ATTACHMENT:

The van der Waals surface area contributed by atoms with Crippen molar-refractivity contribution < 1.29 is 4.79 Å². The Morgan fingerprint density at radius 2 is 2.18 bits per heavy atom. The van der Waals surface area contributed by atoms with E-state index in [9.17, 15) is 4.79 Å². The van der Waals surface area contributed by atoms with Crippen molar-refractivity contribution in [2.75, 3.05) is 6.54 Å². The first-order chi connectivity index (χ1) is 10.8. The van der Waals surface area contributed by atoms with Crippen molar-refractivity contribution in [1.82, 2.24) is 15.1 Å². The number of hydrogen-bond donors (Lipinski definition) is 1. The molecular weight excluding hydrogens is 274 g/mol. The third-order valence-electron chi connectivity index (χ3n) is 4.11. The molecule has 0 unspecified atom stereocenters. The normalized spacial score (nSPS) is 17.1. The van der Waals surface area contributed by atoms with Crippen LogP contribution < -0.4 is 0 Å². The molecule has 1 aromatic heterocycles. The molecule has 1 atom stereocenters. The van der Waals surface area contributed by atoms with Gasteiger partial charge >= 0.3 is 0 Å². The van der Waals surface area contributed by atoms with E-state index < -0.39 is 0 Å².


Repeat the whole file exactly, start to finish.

The van der Waals surface area contributed by atoms with Crippen molar-refractivity contribution < 1.29 is 4.79 Å². The Morgan fingerprint density at radius 2 is 2.18 bits per heavy atom. The van der Waals surface area contributed by atoms with E-state index in [9.17, 15) is 4.79 Å². The van der Waals surface area contributed by atoms with Crippen molar-refractivity contribution in [2.75, 3.05) is 6.54 Å². The first-order chi connectivity index (χ1) is 10.8. The van der Waals surface area contributed by atoms with Crippen molar-refractivity contribution in [1.82, 2.24) is 15.1 Å². The number of hydrogen-bond donors (Lipinski definition) is 1. The molecular weight excluding hydrogens is 274 g/mol. The third-order valence-electron chi connectivity index (χ3n) is 4.11. The molecule has 0 unspecified atom stereocenters. The normalized spacial score (nSPS) is 17.1. The van der Waals surface area contributed by atoms with Crippen LogP contribution < -0.4 is 0 Å². The molecule has 1 aromatic heterocycles. The molecule has 1 atom stereocenters. The van der Waals surface area contributed by atoms with Gasteiger partial charge >= 0.3 is 0 Å². The van der Waals surface area contributed by atoms with E-state index < -0.39 is 0 Å².